Considering the petitions asking the law to take same-sex marriage under existing laws, on Monday the Centre told Delhi High Court that there is a need to consider other more urgent and relevant matters and nobody is currently dying just because they do not have a marriage certificate, directing the attention towards the covid situation which is at an all-time high.
Tushar Mehta, Solicitor General, appearing for the center, said that the state is currently dealing with a pandemic and other urgent things need to be considered before anything. He said that as a government, their main focus needs to be towards things that are urgent, imminent issues. He also added that the law officers themselves are also dealing with cases that are related to pandemics.
Representation of the petitioners, Saurabh Kirpal, Senior Advocate made a statement to the court saying that the government should remain neutral and the court needs to determine the urgency. Besides, Dr. Menaka Guruswamy, who is also a Senior Advocate and represented some of the petitioners told the court that we have about 70 million LGBTQ people in the country.
At the bench headed by Rajiv Sahai, Tushar Mehta, Solicitor General also asked about the roster change. The court asked the center to get clarification regarding the question relating to roster change, at the time of listing the matters for hearing on July 6th.
This was in response to the three petitions that were filed in the year 2020. Dr. Kavita Arora and Ankita Khanna who are a psychiatrist and a therapist respectively, in one of the petitions appealed for the enforcement of the fundamental right of choosing one’s partner after they had applied for solemnization of a marriage that came under the special marriage act, which was rejected by a marriage officer in Delhi in terms of saying that they are a “same-sex” couple.
The second petition that was signed was by Vaibhav Jain, who is an Indian citizen, and Vijay Mehta, who is an overseas cardholder of an Indian citizen. They both got married in 2017 in Washington DC but their application for the registration of marriage was rejected under the Foreign Marriage Act by the consultant general of India in New York.
The third petition was signed by Abhijit Iyer Mitra, who is a defense analyst, and three others for the recognition of same-sex marriage under the Hindu Marriage Act.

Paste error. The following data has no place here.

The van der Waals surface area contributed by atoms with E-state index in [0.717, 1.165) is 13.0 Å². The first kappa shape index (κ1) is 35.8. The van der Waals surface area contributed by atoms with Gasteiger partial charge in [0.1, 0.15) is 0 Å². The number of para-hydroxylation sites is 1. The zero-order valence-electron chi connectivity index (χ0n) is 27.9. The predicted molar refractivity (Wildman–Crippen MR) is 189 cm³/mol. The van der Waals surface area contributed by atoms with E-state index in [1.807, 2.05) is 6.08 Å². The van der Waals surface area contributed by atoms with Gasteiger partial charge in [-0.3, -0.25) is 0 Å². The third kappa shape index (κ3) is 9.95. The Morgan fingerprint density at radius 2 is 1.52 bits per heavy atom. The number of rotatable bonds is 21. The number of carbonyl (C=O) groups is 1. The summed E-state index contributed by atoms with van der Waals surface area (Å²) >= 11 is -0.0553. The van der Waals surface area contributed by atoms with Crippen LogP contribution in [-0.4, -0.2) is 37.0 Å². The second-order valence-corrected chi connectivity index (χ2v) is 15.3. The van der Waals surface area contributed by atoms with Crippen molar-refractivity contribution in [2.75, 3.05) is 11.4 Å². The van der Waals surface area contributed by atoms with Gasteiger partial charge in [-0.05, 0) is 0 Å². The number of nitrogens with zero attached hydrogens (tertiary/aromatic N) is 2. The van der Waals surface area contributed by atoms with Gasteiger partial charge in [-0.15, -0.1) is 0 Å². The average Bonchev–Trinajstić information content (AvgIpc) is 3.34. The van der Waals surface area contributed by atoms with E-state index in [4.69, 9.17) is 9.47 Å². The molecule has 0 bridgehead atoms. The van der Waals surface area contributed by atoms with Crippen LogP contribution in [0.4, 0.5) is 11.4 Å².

History of same-sex marriage in India
Homosexuality has a long history in India and same-sex marriage is not one of the new phenomenons in the country. The history for the same could be easily traced back to the Rig-Veda, which dates around 1500 BC. The Harems of Muslim Nawabs and Hindu Aristocrats were described as well by the Kamasutra. However, these experiences became a matter of hatred after the advent of British colonialism and Brahmanism. The Aryan invasion majorly suppressed the concept of homosexuality as they brought in, with themselves, the dominance of patriarchy.
The harsh reality was that the homosexuals were subjected to different kinds of physical and mental torture, they were beaten and punished for simply belonging to that category. This was something that gave birth to what is called ‘homophobia‘ and this over a course of time kept changing its forms. It was from there that the concept of homosexuality began to lose its roots.
However, one thing we need to note here is that with the lack of recognition of homosexuality, which was very much prevalent in India at that time, it did not mean that same-sex marriages have not happened in India. In the year 1987, two policewomen married each other following the Hindu rituals of the wedding.
According to Hindu scriptures, marriage is considered as a union of two souls and in the same scriptures, it has also been mentioned that a soul has no gender and that it is only the human body that possesses and is regarded in terms of its gender. It is interesting to note that these scriptures are a major source for the development of Hindu Law that also includes the Act.
When it comes to talking about the law on same-sex marriage in India, it is seen that it is indirectly established by the apex court. In March 2018, the supreme court of India made a statement that an adult has got their fundamental right to choose their person to marry. Furthermore, the High Court of Madras allowed the marriage under the act in the year 2019.
However, some things still need a certain level of clarification since the various high courts have different takes and views on this particular issue. Like, for example, after three months of the decision made by the Madras High Court, the Delhi High Court decided to include same-sex marriage in its ambit with seeking an amendment. The court regarded the matter as ‘parliament kind’ and not the kind that is concerned with courts.
However, the reluctance to same-sex marriage considering the reply given by the government in the instant PIL filed in Delhi HC can not be ignored. We also need to regard the fact that even article 16, which is the Human Rights Charter also acknowledges the right to marry as a universal right, and extending this right to homosexual couples should not be much of a task, neither should it be considered as unjust or complicated in any way.
Now it becomes important to ask that if a law of one country can accept the love of two souls irrespective of their gender, why is it hard for them to take the process one step ahead and recognize marriage between the two as well? Life is meaningful with love and what allows them to love is this right and I believe everyone should have a right to live and love in this country if anything. But again, when we talk about this at a time like this, is it relevant and important? is what we have to ask ourselves.